It’s a lovely trip down memory lane, with John regaling us with his memories and providing insights into the various antiques/old photographs adorning the walls and shelves of the pub. It’s a very stylish production (well done Mimar Media in Athleague).

There’s a great story about John writing a poem about Lady Betty (the infamous Hangwoman) on beermats, and references to products and town personalities from the past that will prove nostalgic for people.

A real highlight of the DVD is John’s singing of some songs from his childhood. Like I say, I’ve now discovered that John is a fine singer! When the screening ends, there’s a big round of applause.

John swivels around in his front row seat, takes a bow, then, glass of whiskey in hand, he poses a question… “Why would a man of my age take on this project? Because I want to leave something behind of lasting value.”

It was an emotional moment really. He will leave a lot behind, and he has lots more to do. He is a historian who delights in passing his extensive knowledge of the town on to younger generations. This he does through speaking in schools, hosting tours, writing extensively and now in DVD form.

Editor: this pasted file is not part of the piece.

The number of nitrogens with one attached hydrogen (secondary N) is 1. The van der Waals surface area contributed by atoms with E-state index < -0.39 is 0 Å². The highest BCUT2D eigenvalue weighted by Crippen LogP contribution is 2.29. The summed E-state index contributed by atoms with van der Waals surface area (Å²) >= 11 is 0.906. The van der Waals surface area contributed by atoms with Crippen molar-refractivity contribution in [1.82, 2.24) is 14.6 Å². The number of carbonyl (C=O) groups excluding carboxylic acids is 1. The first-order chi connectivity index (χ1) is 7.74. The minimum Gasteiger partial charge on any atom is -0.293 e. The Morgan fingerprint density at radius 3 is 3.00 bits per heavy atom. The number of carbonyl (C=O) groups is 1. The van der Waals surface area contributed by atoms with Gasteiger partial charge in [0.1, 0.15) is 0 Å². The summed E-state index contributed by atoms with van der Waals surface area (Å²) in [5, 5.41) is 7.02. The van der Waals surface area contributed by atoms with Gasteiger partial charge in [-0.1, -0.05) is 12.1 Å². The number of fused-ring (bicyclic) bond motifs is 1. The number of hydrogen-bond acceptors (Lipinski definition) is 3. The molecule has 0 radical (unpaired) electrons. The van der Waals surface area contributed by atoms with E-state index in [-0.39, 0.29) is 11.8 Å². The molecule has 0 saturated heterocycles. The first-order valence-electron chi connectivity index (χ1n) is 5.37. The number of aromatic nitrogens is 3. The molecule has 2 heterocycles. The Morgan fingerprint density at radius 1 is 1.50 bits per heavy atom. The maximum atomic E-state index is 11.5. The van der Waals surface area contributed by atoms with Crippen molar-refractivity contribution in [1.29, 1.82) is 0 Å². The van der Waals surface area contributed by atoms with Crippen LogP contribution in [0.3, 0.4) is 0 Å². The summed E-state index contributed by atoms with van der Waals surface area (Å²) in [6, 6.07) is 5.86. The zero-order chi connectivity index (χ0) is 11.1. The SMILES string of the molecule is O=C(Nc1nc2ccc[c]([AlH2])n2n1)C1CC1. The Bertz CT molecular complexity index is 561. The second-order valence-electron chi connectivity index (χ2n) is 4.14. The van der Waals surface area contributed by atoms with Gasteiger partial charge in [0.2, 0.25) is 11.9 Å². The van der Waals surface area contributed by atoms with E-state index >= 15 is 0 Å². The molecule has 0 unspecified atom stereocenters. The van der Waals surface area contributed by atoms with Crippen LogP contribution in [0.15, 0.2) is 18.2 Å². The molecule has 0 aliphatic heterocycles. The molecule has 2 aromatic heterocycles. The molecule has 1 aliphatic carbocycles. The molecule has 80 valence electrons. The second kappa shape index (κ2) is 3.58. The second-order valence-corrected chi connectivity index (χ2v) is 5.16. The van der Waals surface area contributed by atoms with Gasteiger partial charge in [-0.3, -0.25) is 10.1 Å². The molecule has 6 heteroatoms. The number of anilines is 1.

Truly a one-off, John Kerrigan is a town treasure.

* ‘Memories of The Snug’ is a beautiful DVD which I highly recommend. A great Christmas gift, but make sure to get a copy for yourself too! It is likely to be particularly cherished by people with any association with Roscommon town ‘in the old days.’ It’s available now (€15) in ETL, Roscommon and in JJ Harlow’s.

Friday night

There are times during the year when the Late Late Show in general and Mr. Tubridy himself can leave you screaming at the telly. Or just switching channels…

But there’s no doubt about it, the golden boy is excellent at hosting the annual Toy Show. It seems he can sing too – and dance. I didn’t think it was one of the great Late Late Toy Shows, but it was still good, and Ryan Tubridy was superb.

In the great Toy Show tradition, he wore a ‘fun’ jumper; meanwhile the studio audience were weighed down with presents, leaving the television audience at home gritting its collective teeth!

Midst the many new toys, it was great to see ‘The Field’ – created by Castlecoote man Padraic Cuddy – featuring prominently, and I hope it’s a huge success for the local entrepreneur.